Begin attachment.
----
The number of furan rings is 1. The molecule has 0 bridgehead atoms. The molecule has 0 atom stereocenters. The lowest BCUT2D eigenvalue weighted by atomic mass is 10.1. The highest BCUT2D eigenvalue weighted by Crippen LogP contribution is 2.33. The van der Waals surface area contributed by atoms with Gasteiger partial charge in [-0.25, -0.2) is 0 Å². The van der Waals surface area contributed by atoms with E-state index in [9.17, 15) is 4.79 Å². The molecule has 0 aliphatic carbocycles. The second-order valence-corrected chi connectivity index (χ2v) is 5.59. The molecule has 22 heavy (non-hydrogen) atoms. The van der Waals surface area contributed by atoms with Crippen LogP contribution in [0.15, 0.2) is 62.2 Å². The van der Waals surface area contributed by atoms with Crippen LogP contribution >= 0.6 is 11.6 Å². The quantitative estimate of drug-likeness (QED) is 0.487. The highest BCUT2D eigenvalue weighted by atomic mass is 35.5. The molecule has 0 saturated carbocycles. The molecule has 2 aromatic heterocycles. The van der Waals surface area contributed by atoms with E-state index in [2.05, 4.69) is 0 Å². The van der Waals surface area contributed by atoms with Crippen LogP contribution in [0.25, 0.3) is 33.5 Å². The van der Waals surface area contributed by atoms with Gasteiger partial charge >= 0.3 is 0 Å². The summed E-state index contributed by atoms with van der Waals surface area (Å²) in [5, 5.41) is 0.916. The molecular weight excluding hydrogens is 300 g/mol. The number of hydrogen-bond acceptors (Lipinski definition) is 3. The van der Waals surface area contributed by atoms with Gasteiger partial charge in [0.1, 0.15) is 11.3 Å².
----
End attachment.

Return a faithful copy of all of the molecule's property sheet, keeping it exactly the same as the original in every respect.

The number of furan rings is 1. The molecule has 0 bridgehead atoms. The molecule has 0 atom stereocenters. The lowest BCUT2D eigenvalue weighted by atomic mass is 10.1. The highest BCUT2D eigenvalue weighted by Crippen LogP contribution is 2.33. The van der Waals surface area contributed by atoms with Gasteiger partial charge in [-0.25, -0.2) is 0 Å². The van der Waals surface area contributed by atoms with E-state index in [9.17, 15) is 4.79 Å². The molecule has 0 aliphatic carbocycles. The second-order valence-corrected chi connectivity index (χ2v) is 5.59. The molecule has 22 heavy (non-hydrogen) atoms. The van der Waals surface area contributed by atoms with Crippen LogP contribution in [0.15, 0.2) is 62.2 Å². The van der Waals surface area contributed by atoms with Crippen LogP contribution >= 0.6 is 11.6 Å². The quantitative estimate of drug-likeness (QED) is 0.487. The highest BCUT2D eigenvalue weighted by atomic mass is 35.5. The molecule has 0 saturated carbocycles. The molecule has 2 aromatic heterocycles. The van der Waals surface area contributed by atoms with E-state index in [2.05, 4.69) is 0 Å². The van der Waals surface area contributed by atoms with Crippen LogP contribution in [0.25, 0.3) is 33.5 Å². The van der Waals surface area contributed by atoms with Gasteiger partial charge >= 0.3 is 0 Å². The summed E-state index contributed by atoms with van der Waals surface area (Å²) in [5, 5.41) is 0.916. The molecular weight excluding hydrogens is 300 g/mol. The number of hydrogen-bond acceptors (Lipinski definition) is 3. The van der Waals surface area contributed by atoms with Gasteiger partial charge in [0.1, 0.15) is 11.3 Å².